Alcohol at Work; Managing Alcohol Problems and Issues in the Workplace

Tobutt C (2010)

Reviewer: Richard R. T. Hill – H & S Manager Piot Construction

The cost to businesses of alcohol abuse at the workplace in the United Kingdom alone currently stands at circa UK pounds 2 billion per year. In purely financial terms this p requires effective redress by HR, occupational health and risk assessment managers, in addition to those involved in combatting alcohol abuse and/or addiction resulting in criminal behaviour such as theft, violence/abuse in the workplace and fraud. According to recent figures from the Health and Safety Executive (UK) 90% of HR directors from top UK organisations surveyed stated that alcohol consumption was a problem for their organisation. Most regarded alcohol as a fairly minor problem, involving a small number of employees. However, 17% of directors described alcohol consumption as a ‘major problem’ for their organisation.

Concerns of directors, in order of priority were:

  • Loss of productivity and poor performance
  • Lateness and absenteeism
  • Safety concerns
  • Effect on team morale and employee relations
  • Bad behaviour or poor discipline
  • Adverse effects on company image and customer relations

Alcohol-related absenteeism and sickness absence as alcohol is estimated to cause 3-5% of all absences from work; about 8 to 14 million lost working days in the UK each year.

The effects of drinking on productivity and safety as alcohol consumption may result in reduced work performance, damaged customer relations, and resentment among employees who have to ‘carry’ colleagues whose work declines because of their drinking. There are no precise figures on the number of workplace accidents where alcohol is a factor, but alcohol is known to affect judgment and physical co-ordination. It is important to note that drinking even small amounts of alcohol before or whilst carrying out safety sensitive work will inevitably increase the risk of an accident.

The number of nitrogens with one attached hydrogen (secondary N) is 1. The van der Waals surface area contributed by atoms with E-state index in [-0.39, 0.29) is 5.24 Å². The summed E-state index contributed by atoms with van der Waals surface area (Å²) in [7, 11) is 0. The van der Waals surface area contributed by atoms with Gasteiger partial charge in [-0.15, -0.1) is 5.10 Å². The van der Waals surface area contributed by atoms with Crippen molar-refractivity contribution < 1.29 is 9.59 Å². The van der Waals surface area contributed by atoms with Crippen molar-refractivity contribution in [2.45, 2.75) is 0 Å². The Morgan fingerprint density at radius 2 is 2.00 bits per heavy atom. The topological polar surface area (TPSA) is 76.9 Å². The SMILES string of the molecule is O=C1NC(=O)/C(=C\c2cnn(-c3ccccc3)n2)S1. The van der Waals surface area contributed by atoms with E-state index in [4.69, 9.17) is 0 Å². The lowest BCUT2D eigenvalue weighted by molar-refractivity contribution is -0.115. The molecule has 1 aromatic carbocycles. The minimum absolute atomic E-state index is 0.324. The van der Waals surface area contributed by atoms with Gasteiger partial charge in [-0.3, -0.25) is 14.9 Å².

Contrary to popular belief, the majority of people who have a drinking problem are in work. The good news is that people with drink problems can and do cut down. There are places throughout the country where people with drinking problems can go for expert help. The prospect of tackling when and how much employees drink can be daunting, especially for businesses without a personnel specialist. But acting to prevent problems before they occur can save time in the end and is often more effective than dealing with a problem that has become too serious to ignore. This book provides a definitive guide to the problem, exploring its nature and scale and providing a complete range of ideas and techniques to help create a policy in the workplace and develop appropriate and effective measures for monitoring and tackling alcohol abuse. The key collective message is solve the problem by taking the alcohol not the person out of the workplace.

Clive Tobutt is a research associate at the Addictions Department, National Addiction Centre, King's College, University of London, UK. He is also a technical consultant to the United Nations Office on Drugs and Crime on the development of guidelines for UN Member States for preventing alcohol and drugs in workplaces.

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